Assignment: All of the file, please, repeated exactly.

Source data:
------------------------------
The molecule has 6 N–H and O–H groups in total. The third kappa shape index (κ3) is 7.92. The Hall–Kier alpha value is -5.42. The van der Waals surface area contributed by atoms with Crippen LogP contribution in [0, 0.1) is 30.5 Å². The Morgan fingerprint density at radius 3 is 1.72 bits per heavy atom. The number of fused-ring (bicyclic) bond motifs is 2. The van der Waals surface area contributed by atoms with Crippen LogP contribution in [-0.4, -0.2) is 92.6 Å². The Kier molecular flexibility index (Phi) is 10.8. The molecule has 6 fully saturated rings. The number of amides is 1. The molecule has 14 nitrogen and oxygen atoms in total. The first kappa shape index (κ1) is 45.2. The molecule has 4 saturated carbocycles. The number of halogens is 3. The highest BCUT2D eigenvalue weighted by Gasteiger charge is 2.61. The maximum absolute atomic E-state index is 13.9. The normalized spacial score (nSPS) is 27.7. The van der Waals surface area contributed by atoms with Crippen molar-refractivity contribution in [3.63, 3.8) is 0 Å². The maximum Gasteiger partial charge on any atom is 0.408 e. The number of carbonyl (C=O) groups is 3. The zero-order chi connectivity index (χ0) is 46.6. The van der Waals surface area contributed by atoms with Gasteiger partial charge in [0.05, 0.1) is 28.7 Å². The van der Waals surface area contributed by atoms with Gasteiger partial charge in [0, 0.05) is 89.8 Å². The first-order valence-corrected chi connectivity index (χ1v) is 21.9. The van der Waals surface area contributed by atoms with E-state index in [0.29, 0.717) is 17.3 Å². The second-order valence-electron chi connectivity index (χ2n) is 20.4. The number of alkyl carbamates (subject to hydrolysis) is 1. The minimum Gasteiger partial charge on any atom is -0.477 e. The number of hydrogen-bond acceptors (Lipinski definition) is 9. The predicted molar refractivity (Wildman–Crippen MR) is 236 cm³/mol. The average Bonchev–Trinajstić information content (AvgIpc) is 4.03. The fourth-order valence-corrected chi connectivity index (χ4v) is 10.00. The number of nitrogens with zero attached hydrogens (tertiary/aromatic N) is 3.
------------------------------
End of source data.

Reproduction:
The molecule has 6 N–H and O–H groups in total. The third kappa shape index (κ3) is 7.92. The Hall–Kier alpha value is -5.42. The van der Waals surface area contributed by atoms with Crippen LogP contribution in [0, 0.1) is 30.5 Å². The Morgan fingerprint density at radius 3 is 1.72 bits per heavy atom. The number of fused-ring (bicyclic) bond motifs is 2. The van der Waals surface area contributed by atoms with Crippen LogP contribution in [-0.4, -0.2) is 92.6 Å². The Kier molecular flexibility index (Phi) is 10.8. The molecule has 6 fully saturated rings. The number of amides is 1. The molecule has 14 nitrogen and oxygen atoms in total. The first kappa shape index (κ1) is 45.2. The molecule has 4 saturated carbocycles. The number of halogens is 3. The highest BCUT2D eigenvalue weighted by Gasteiger charge is 2.61. The maximum absolute atomic E-state index is 13.9. The normalized spacial score (nSPS) is 27.7. The van der Waals surface area contributed by atoms with Crippen molar-refractivity contribution in [3.63, 3.8) is 0 Å². The maximum Gasteiger partial charge on any atom is 0.408 e. The number of carbonyl (C=O) groups is 3. The zero-order chi connectivity index (χ0) is 46.6. The van der Waals surface area contributed by atoms with Gasteiger partial charge in [0.05, 0.1) is 28.7 Å². The van der Waals surface area contributed by atoms with Gasteiger partial charge in [0, 0.05) is 89.8 Å². The first-order valence-corrected chi connectivity index (χ1v) is 21.9. The van der Waals surface area contributed by atoms with E-state index in [0.29, 0.717) is 17.3 Å². The second-order valence-electron chi connectivity index (χ2n) is 20.4. The number of alkyl carbamates (subject to hydrolysis) is 1. The minimum Gasteiger partial charge on any atom is -0.477 e. The number of hydrogen-bond acceptors (Lipinski definition) is 9. The predicted molar refractivity (Wildman–Crippen MR) is 236 cm³/mol. The average Bonchev–Trinajstić information content (AvgIpc) is 4.03. The fourth-order valence-corrected chi connectivity index (χ4v) is 10.00. The number of nitrogens with zero attached hydrogens (tertiary/aromatic N) is 3.